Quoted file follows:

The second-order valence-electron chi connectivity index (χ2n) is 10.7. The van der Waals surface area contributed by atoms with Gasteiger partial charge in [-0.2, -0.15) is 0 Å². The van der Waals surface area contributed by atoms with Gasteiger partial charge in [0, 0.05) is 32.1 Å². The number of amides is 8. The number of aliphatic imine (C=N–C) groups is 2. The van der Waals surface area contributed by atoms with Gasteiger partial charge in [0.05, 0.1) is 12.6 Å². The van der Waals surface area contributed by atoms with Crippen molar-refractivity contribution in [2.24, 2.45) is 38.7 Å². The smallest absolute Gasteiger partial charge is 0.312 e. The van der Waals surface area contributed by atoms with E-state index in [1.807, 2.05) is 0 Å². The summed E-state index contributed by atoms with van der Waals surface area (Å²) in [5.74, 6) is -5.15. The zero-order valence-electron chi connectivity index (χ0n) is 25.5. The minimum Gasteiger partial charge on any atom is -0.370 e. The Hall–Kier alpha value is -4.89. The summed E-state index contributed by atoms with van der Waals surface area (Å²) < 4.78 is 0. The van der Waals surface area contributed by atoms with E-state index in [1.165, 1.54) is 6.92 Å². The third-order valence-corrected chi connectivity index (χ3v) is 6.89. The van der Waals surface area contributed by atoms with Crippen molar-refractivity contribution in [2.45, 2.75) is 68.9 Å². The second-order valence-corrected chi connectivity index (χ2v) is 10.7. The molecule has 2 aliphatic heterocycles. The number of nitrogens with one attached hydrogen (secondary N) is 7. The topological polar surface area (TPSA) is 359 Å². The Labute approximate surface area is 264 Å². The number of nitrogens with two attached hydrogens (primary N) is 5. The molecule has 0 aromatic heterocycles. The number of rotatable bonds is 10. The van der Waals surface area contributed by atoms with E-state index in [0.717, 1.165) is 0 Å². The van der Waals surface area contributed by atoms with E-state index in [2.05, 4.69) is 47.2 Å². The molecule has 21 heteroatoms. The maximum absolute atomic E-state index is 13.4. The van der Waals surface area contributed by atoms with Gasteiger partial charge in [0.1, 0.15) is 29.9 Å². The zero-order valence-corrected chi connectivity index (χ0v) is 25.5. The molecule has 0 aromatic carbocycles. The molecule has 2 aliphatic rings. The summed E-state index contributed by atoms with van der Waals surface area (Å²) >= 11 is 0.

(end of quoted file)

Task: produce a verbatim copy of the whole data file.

The second-order valence-electron chi connectivity index (χ2n) is 10.7. The van der Waals surface area contributed by atoms with Gasteiger partial charge in [-0.2, -0.15) is 0 Å². The van der Waals surface area contributed by atoms with Gasteiger partial charge in [0, 0.05) is 32.1 Å². The number of amides is 8. The number of aliphatic imine (C=N–C) groups is 2. The van der Waals surface area contributed by atoms with Gasteiger partial charge in [0.05, 0.1) is 12.6 Å². The van der Waals surface area contributed by atoms with Crippen molar-refractivity contribution in [2.24, 2.45) is 38.7 Å². The smallest absolute Gasteiger partial charge is 0.312 e. The van der Waals surface area contributed by atoms with E-state index in [1.807, 2.05) is 0 Å². The summed E-state index contributed by atoms with van der Waals surface area (Å²) in [5.74, 6) is -5.15. The zero-order valence-electron chi connectivity index (χ0n) is 25.5. The minimum Gasteiger partial charge on any atom is -0.370 e. The Hall–Kier alpha value is -4.89. The summed E-state index contributed by atoms with van der Waals surface area (Å²) < 4.78 is 0. The van der Waals surface area contributed by atoms with E-state index in [1.165, 1.54) is 6.92 Å². The third-order valence-corrected chi connectivity index (χ3v) is 6.89. The van der Waals surface area contributed by atoms with Crippen molar-refractivity contribution in [2.45, 2.75) is 68.9 Å². The second-order valence-corrected chi connectivity index (χ2v) is 10.7. The molecule has 2 aliphatic heterocycles. The number of nitrogens with one attached hydrogen (secondary N) is 7. The topological polar surface area (TPSA) is 359 Å². The Labute approximate surface area is 264 Å². The number of nitrogens with two attached hydrogens (primary N) is 5. The molecule has 0 aromatic heterocycles. The number of rotatable bonds is 10. The van der Waals surface area contributed by atoms with E-state index in [0.717, 1.165) is 0 Å². The van der Waals surface area contributed by atoms with E-state index in [2.05, 4.69) is 47.2 Å². The molecule has 21 heteroatoms. The maximum absolute atomic E-state index is 13.4. The van der Waals surface area contributed by atoms with Gasteiger partial charge in [0.1, 0.15) is 29.9 Å². The zero-order valence-corrected chi connectivity index (χ0v) is 25.5. The molecule has 0 aromatic carbocycles. The molecule has 2 aliphatic rings. The summed E-state index contributed by atoms with van der Waals surface area (Å²) >= 11 is 0.